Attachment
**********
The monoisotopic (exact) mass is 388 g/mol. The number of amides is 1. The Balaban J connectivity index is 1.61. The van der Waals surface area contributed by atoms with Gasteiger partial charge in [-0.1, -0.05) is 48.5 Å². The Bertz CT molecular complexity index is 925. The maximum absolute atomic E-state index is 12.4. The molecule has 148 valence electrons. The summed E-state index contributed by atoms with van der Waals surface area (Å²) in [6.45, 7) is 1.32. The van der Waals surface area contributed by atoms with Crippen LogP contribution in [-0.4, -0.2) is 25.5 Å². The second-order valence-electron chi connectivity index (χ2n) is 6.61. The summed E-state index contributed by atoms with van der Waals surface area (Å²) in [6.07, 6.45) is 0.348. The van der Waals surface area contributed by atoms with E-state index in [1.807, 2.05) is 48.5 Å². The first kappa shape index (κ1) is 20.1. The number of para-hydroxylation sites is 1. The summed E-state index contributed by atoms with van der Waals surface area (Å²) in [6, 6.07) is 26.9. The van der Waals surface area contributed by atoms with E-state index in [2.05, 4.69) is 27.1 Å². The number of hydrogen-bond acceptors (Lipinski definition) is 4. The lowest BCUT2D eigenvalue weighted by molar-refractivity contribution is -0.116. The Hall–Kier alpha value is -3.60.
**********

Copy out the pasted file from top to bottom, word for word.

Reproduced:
The monoisotopic (exact) mass is 388 g/mol. The number of amides is 1. The Balaban J connectivity index is 1.61. The van der Waals surface area contributed by atoms with Gasteiger partial charge in [-0.1, -0.05) is 48.5 Å². The Bertz CT molecular complexity index is 925. The maximum absolute atomic E-state index is 12.4. The molecule has 148 valence electrons. The summed E-state index contributed by atoms with van der Waals surface area (Å²) in [6.45, 7) is 1.32. The van der Waals surface area contributed by atoms with Crippen LogP contribution in [-0.4, -0.2) is 25.5 Å². The second-order valence-electron chi connectivity index (χ2n) is 6.61. The summed E-state index contributed by atoms with van der Waals surface area (Å²) in [6.07, 6.45) is 0.348. The van der Waals surface area contributed by atoms with E-state index in [1.807, 2.05) is 48.5 Å². The first kappa shape index (κ1) is 20.1. The number of para-hydroxylation sites is 1. The summed E-state index contributed by atoms with van der Waals surface area (Å²) in [6, 6.07) is 26.9. The van der Waals surface area contributed by atoms with E-state index in [2.05, 4.69) is 27.1 Å². The number of hydrogen-bond acceptors (Lipinski definition) is 4. The lowest BCUT2D eigenvalue weighted by molar-refractivity contribution is -0.116. The Hall–Kier alpha value is -3.60.